This Exhibition Has Ended

July 24, 2010
September 12, 2010

While celebrating Martin Margulies’s major gift of two sculptural installations to the permanent collection of the Johnson Museum, MONUMENTAL also aims to show that figurative sculpture has returned to center stage in the international contemporary art world. Folkert de Jong (Dutch, born 1972) and Will Ryman (American, born 1969) belong to a group of international artists born in the 1960s and ’70s whose works extend and reinvent the language of figurative sculpture for the twenty-first century. Harking back to traditional sculpture of the human figure, their works—neither literal portraits nor traditional monuments—push the expressive potential of sculptural forms and materials. Favoring assemblage over the readymade, construction of form over casting from life, and physicality and texture over refinement of finish, De Jong and Ryman’s sculptures are both art-historically informed and expressively direct.

De Jong is best known for his theatrical, narrative installations. His life-sized sculptures, presented in tableau-like arrangements, take on the themes of war, greed, violence, and politics. In Pick Nick he refers to one of America’s favorite pastimes, barbequing, connecting it in a grotesque way to death, destruction, and terrorism. The Styrofoam and polyurethane that De Jong uses are petroleum-based products and are some of the most nonrecyclable materials in existence. Referring in this way to oil-based economies, the vast power of petrochemical industries, and conflicts between nations over oil, De Jong makes us consider our own complicity in a world full of inequality and violence.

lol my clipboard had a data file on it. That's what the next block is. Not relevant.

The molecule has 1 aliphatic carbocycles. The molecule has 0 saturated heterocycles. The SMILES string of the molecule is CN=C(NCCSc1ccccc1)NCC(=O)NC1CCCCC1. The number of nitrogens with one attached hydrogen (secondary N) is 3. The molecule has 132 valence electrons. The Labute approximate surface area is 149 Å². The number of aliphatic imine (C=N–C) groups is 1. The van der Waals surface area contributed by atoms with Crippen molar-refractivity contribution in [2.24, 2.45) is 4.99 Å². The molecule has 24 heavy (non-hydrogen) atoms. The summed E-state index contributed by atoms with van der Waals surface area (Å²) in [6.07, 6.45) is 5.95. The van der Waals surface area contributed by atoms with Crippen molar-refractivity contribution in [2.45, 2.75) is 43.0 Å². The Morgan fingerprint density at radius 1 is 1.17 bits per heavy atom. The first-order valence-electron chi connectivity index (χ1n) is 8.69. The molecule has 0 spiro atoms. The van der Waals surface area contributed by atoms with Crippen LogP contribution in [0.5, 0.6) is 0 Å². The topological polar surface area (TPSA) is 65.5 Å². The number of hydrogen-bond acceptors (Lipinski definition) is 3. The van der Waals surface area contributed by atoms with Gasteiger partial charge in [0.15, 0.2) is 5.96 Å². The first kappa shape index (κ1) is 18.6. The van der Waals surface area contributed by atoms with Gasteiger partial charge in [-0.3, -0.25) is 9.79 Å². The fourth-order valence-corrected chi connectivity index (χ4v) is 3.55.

Ryman’s works are also driven by narrative, but his stories are drawn from the contemporary urban landscape. With a background in theater, Ryman is primarily interested in the expression of emotion, which he attempts to transform into a three-dimensional presentation by using distortions and absurd proportions. The quality of his ordinary settings—the familiar sight of a hot dog stand in this installation—draws us in and gets us involved with characters that we otherwise might not interact with. By depicting the mundane aspects of everyday life, Ryman helps us recognize a common humanity.

Andrea Inselmann
Curator of Modern and Contemporary Art